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The city of Baltimore remains on high alert, with multiple protests leading to clashes between citizens and police in the aftermath of the death in police custody of 25-year-old Freddie Gray. His funeral was held on Monday, attended mostly by family and friends, but also by community and political leaders, national activists and even a delegation from the White House.
Two days before the funeral, Gray's twin sister, Fredericka, urged people to remain calm. "Freddie Gray would not want this," she said. "Freddie’s father and mother does not want the violence." Though many of the protests were peaceful, violence has erupted in certain neighborhoods over the last few days.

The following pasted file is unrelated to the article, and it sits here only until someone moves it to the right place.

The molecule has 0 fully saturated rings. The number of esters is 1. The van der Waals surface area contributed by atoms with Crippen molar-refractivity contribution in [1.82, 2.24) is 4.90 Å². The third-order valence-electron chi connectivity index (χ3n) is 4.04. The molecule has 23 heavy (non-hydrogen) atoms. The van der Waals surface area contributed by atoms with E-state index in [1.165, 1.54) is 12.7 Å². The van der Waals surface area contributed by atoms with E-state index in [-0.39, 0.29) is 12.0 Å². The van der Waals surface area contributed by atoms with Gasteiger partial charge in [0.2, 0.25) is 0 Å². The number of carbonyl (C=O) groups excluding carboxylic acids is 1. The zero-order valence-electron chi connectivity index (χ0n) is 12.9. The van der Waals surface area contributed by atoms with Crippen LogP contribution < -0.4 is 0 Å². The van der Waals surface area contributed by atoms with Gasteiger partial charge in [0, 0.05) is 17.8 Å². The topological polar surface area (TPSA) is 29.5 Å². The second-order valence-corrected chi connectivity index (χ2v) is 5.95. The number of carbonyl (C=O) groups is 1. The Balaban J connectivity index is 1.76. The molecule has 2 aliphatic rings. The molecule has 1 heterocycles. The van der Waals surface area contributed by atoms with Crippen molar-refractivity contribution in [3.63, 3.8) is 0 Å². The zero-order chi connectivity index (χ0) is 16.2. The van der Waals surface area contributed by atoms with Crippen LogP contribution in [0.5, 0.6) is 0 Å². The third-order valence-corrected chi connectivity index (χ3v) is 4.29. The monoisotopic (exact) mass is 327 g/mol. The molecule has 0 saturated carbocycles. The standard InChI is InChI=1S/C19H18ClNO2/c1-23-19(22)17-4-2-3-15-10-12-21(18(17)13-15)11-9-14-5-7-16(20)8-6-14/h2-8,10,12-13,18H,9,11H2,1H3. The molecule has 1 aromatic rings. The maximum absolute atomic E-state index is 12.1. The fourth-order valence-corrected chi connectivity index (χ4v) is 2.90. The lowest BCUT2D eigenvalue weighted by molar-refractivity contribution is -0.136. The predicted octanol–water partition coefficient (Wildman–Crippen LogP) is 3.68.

Police issued a press release citing a "credible threat" to law enforcement: that of neighborhood gangs joining together to "take out" police. NBC has reported that at least seven officers have been injured; no word yet on any harm suffered by protestors.
Gray died on April 19 from a spinal cord injury after being driven in a police paddywagon. He was fine at the time of his arrest. Baltimore police are conducting an investigation into what exactly happened that led to his death; the officers involved have been suspended.